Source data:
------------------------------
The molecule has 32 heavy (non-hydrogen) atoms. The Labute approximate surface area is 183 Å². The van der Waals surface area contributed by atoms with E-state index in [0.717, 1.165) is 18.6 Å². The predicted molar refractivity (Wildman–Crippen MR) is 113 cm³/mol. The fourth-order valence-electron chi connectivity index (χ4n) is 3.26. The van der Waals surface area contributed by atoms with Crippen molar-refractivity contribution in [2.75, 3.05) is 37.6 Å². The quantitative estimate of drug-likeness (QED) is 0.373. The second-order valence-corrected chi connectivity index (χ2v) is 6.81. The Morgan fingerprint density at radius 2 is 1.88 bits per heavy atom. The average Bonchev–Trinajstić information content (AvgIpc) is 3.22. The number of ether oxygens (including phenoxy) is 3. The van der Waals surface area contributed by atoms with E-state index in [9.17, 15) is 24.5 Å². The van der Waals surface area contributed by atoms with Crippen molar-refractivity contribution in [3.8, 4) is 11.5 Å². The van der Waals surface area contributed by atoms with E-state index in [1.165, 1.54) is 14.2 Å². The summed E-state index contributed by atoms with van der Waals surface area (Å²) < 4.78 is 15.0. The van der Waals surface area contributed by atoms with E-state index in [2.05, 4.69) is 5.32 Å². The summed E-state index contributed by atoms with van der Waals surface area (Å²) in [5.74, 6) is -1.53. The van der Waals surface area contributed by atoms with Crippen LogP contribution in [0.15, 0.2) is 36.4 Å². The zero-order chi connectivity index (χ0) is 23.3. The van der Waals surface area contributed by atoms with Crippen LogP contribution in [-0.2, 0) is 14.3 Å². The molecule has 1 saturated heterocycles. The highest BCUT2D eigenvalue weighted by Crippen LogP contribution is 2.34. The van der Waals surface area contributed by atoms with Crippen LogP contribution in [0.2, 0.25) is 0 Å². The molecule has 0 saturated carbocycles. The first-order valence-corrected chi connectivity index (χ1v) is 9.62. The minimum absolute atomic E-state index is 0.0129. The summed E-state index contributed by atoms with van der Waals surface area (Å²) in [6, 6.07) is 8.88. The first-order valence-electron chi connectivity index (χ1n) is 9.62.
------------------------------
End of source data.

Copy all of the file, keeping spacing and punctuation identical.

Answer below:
The molecule has 32 heavy (non-hydrogen) atoms. The Labute approximate surface area is 183 Å². The van der Waals surface area contributed by atoms with E-state index in [0.717, 1.165) is 18.6 Å². The predicted molar refractivity (Wildman–Crippen MR) is 113 cm³/mol. The fourth-order valence-electron chi connectivity index (χ4n) is 3.26. The van der Waals surface area contributed by atoms with Crippen molar-refractivity contribution in [2.75, 3.05) is 37.6 Å². The quantitative estimate of drug-likeness (QED) is 0.373. The second-order valence-corrected chi connectivity index (χ2v) is 6.81. The Morgan fingerprint density at radius 2 is 1.88 bits per heavy atom. The average Bonchev–Trinajstić information content (AvgIpc) is 3.22. The number of ether oxygens (including phenoxy) is 3. The van der Waals surface area contributed by atoms with E-state index in [9.17, 15) is 24.5 Å². The van der Waals surface area contributed by atoms with Crippen molar-refractivity contribution in [3.8, 4) is 11.5 Å². The van der Waals surface area contributed by atoms with E-state index in [1.165, 1.54) is 14.2 Å². The summed E-state index contributed by atoms with van der Waals surface area (Å²) < 4.78 is 15.0. The van der Waals surface area contributed by atoms with E-state index in [2.05, 4.69) is 5.32 Å². The summed E-state index contributed by atoms with van der Waals surface area (Å²) in [5.74, 6) is -1.53. The van der Waals surface area contributed by atoms with Crippen LogP contribution in [0.15, 0.2) is 36.4 Å². The zero-order chi connectivity index (χ0) is 23.3. The van der Waals surface area contributed by atoms with Crippen LogP contribution in [-0.2, 0) is 14.3 Å². The molecule has 1 saturated heterocycles. The highest BCUT2D eigenvalue weighted by Crippen LogP contribution is 2.34. The van der Waals surface area contributed by atoms with Crippen LogP contribution in [0.2, 0.25) is 0 Å². The molecule has 0 saturated carbocycles. The first-order valence-corrected chi connectivity index (χ1v) is 9.62. The minimum absolute atomic E-state index is 0.0129. The summed E-state index contributed by atoms with van der Waals surface area (Å²) in [6, 6.07) is 8.88. The first-order valence-electron chi connectivity index (χ1n) is 9.62.